More than a quarter of infants and a third of junior pupils in four Swansea primary schools told Jacqueline Blissett of Birmingham University's school of psychology about their concerns with body size.
The findings, presented last weekend at a British Psychological Society conference, showed how most of the 100 children questioned were normal or under-weight, and yet a significant number still wanted to be thinner.
Almost 31 per cent of infants who wanted to be thinner felt they were overweight, of whom 71 per cent were girls. Ms Blisset said: "Those children who knew what dieting meant knew they had to cut out sweets and chocolate.
"They were primarily concerned with their appearance, health, attractiveness and fitness. Where the perception has come from I don't know, but they were very convinced that if you are thinner you are more attractive."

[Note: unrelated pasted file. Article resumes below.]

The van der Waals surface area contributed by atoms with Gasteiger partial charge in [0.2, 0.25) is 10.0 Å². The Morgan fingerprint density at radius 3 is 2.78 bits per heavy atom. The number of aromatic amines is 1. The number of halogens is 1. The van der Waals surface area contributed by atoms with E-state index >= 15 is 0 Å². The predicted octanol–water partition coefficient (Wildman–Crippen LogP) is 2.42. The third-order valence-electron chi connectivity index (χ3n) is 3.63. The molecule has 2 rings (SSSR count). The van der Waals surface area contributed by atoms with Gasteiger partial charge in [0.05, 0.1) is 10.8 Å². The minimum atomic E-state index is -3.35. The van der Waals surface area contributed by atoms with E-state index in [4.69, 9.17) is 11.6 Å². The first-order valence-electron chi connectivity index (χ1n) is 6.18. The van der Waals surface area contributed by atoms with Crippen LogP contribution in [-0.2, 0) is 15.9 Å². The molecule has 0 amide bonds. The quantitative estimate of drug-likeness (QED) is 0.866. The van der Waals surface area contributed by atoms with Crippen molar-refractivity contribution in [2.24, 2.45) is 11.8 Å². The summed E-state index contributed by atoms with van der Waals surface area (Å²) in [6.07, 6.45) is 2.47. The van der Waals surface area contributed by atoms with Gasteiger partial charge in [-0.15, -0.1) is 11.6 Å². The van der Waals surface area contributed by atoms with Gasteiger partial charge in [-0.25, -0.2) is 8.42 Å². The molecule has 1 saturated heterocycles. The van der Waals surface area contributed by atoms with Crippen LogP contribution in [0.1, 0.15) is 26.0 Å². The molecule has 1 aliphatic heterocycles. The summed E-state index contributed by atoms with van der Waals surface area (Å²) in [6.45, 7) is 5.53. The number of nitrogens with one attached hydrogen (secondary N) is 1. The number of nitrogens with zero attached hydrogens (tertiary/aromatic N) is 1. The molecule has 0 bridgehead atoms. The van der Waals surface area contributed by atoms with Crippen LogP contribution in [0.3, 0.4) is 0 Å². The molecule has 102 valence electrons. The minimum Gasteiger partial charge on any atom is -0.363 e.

However, girls would appear to cope earlier and better with everday problems than boys, according to psychologists Gill Burdett and Harriet Gross from Loughborough University.
By eight, girls had developed a wider range of strategies to deal with situations such as bullying and falling out with friends.